Meanwhile, Paul began to experiment with dubbing live tracks over recorded tracks, also altering the playback speed. This resulted in “Lover (When You’re Near Me),” his revolutionary 1947 predecessor to multi-track recording. The hit instrumental featured Les Paul on eight different electric guitar parts, all playing together.

In 1948, Paul nearly lost his life to a devastating car crash that shattered his right arm and elbow. Still, he convinced doctors to set his broken arm in the guitar-picking and cradling position. Laid up but undaunted, Paul acquired a first generation Ampex tape recorder from Crosby in 1949, and began his most important multi-tracking adventure, adding a fourth head to the recorder to create sound-on-sound recordings. While tinkering with the machine and its many possibilities, he also came up with tape delay. These tricks, along with another recent Les Paul innovation—close mic-ing vocals—were integrated for the first time on a single recording: the 1950 No. 1 tour de force “How High the Moon.”

This historic track was performed during a duo with future wife Mary Ford. The couple’s prolific string of hits for Capitol Records not only included some of the most popular recordings of the early 1950s, but also wrote the book on contemporary studio production. The dense but crystal clear harmonic layering of guitars and vocals, along with Ford’s close mic-ed voice and Paul’s guitar effects, produced distinctively contemporary recordings with unprecedented sonic qualities. Through hits, tours, and popular radio shows, Paul and Ford kept one foot in the technological vanguard and the other in the cultural mainstream.

All the while, Les Paul continued to pine for the perfect guitar. Though The Log came close, it wasn’t quite what he was after. In the early 1950s, Gibson Guitar would cultivate a partnership with Paul that would lead to the creation of the guitar he’d seen only in his dreams. In 1948, Gibson elected to design its first solidbody, and Paul, a self-described “dyed-in-the-wool Gibson man,” seemed the right man for the job. Gibson avidly courted the guitar legend, even driving deep into the Pennsylvania mountains to deliver the first model to newlyweds Les Paul and Mary Ford.

Les Paul“Les played it, and his eyes lighted up,” then-Gibson President Ted McCarty has recalled. The year was 1950, and Paul had just signed on as the namesake of Gibson’s first electric solidbody, with exclusive design privileges. Working closely with Paul, Gibson forged a relationship that would change popular culture forever. The Gibson Les Paul model—the most powerful and respected electric guitar in history—began with the 1952 release of the Les Paul Goldtop. After introducing the original Les Paul Goldtop in 1952, Gibson issued the Black Beauty, the mahogany-topped Les Paul Custom, in 1954. The Les Paul Junior (1954) and Special (1955) were also introduced before the canonical Les Paul Standard hit the market in 1958. With revolutionary humbucker pickups, this sunburst classic has remained unchanged for the half-century since it hit the market.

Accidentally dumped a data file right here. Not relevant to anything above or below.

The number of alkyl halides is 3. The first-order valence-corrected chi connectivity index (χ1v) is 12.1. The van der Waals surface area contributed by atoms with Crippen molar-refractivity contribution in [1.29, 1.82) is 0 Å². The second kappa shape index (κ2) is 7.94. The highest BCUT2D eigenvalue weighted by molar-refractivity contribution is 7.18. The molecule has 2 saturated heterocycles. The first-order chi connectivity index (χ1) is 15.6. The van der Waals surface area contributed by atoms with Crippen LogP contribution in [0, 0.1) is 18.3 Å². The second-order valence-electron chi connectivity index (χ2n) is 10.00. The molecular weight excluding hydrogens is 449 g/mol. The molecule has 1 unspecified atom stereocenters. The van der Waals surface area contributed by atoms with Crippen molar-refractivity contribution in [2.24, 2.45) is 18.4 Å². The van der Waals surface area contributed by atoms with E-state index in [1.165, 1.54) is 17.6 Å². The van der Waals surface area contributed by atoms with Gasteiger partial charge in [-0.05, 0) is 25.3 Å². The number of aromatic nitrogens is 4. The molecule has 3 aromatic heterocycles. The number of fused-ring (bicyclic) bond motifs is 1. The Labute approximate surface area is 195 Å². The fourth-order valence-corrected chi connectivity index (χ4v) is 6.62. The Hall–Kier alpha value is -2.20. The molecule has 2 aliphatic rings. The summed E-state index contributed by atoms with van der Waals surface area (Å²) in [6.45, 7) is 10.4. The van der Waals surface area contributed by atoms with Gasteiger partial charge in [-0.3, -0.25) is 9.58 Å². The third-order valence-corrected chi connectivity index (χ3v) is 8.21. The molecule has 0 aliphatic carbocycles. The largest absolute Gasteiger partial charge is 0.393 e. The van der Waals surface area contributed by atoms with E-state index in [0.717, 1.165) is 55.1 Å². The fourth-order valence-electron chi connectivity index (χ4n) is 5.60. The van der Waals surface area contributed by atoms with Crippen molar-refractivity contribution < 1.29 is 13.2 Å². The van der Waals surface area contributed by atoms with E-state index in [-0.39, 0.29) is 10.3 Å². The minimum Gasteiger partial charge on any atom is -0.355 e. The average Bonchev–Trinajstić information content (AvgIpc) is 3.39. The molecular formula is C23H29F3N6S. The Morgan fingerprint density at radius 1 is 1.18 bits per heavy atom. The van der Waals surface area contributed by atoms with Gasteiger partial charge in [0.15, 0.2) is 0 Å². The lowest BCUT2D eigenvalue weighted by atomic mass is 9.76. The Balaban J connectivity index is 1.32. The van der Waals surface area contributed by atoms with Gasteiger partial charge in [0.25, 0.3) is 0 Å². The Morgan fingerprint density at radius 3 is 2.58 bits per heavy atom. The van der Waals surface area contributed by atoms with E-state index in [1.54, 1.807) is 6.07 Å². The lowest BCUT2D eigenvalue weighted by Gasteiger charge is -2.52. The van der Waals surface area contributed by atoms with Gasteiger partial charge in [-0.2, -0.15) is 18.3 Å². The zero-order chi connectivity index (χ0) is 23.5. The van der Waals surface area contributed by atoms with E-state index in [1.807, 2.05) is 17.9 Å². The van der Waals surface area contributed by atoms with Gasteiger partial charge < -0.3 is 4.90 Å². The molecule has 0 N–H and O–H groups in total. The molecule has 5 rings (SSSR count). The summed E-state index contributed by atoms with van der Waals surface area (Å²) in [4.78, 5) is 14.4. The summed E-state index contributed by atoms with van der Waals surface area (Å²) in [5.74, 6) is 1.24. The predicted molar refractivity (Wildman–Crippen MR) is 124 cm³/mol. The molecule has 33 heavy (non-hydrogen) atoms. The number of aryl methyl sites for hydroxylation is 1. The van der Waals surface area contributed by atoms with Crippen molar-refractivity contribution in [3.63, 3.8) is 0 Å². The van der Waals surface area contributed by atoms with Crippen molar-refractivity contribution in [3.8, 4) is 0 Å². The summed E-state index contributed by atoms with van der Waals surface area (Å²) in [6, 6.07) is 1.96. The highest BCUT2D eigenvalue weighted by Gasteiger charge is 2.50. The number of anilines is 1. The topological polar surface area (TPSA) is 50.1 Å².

With the rise of the rock ’n’ roll revolution of 1955, Les Paul and Mary Ford’s popularity began to wane with younger listeners, though Paul would prove to be a massive influence on younger generation of guitarists. Still, Paul and Ford maintained their iconic presence with their wildly popular television show, which ran from 1953-1960. In 1964, the couple, parents to a son and daughter, divorced. Paul began playing in Japan, and recorded an LP for London Records before poor health forced him to take time off—as much as someone so inspired can take time off.

In the 1977, Paul resurfaced with a Grammy-winning Chet Atkins collaboration, Chester and Lester. Then the ailing guitarist, who’d already suffered arthritis and permanent hearing loss, had a heart attack, followed by bypass surgery.

Ever stubborn, Les recovered, and returned to live performance in the late 1980s. Until recently Les continued to perform two weekly New York shows with the Les Paul Trio, even releasing the 2005 double-Grammy winner Les Paul & Friends: American Made World Played, featuring collaborations with a veritable who’s who of the electric guitar, including dozens of illustrious fans like Keith Richards, Buddy Guy, Billy Gibbons, Jeff Beck, Eric Clapton, and Joe Perry. In 2008, The Rock and Roll Hall of Fame paid tribute to Les Paul in a week-long celebration of his life which culminated with a live performance by Les himself.

Les Paul has since become the only individual to share membership into the Grammy Hall of Fame, the Rock and Roll Hall of Fame, the National Inventors Hall of Fame, and the National Broadcasters Hall of Fame. Les is survived by his three sons Lester (Rus) G. Paul, Gene W. Paul and Robert (Bobby) R. Paul, his daughter Colleen Wess, son-in-law Gary Wess, long time friend Arlene Palmer, five grandchildren and five great grandchildren. A private Funeral service will be held in New York. A service in Waukesha, WI will be announced at a later date. Details will follow and will be announced for all services. Memorial tributes for the public will be announced at a future date.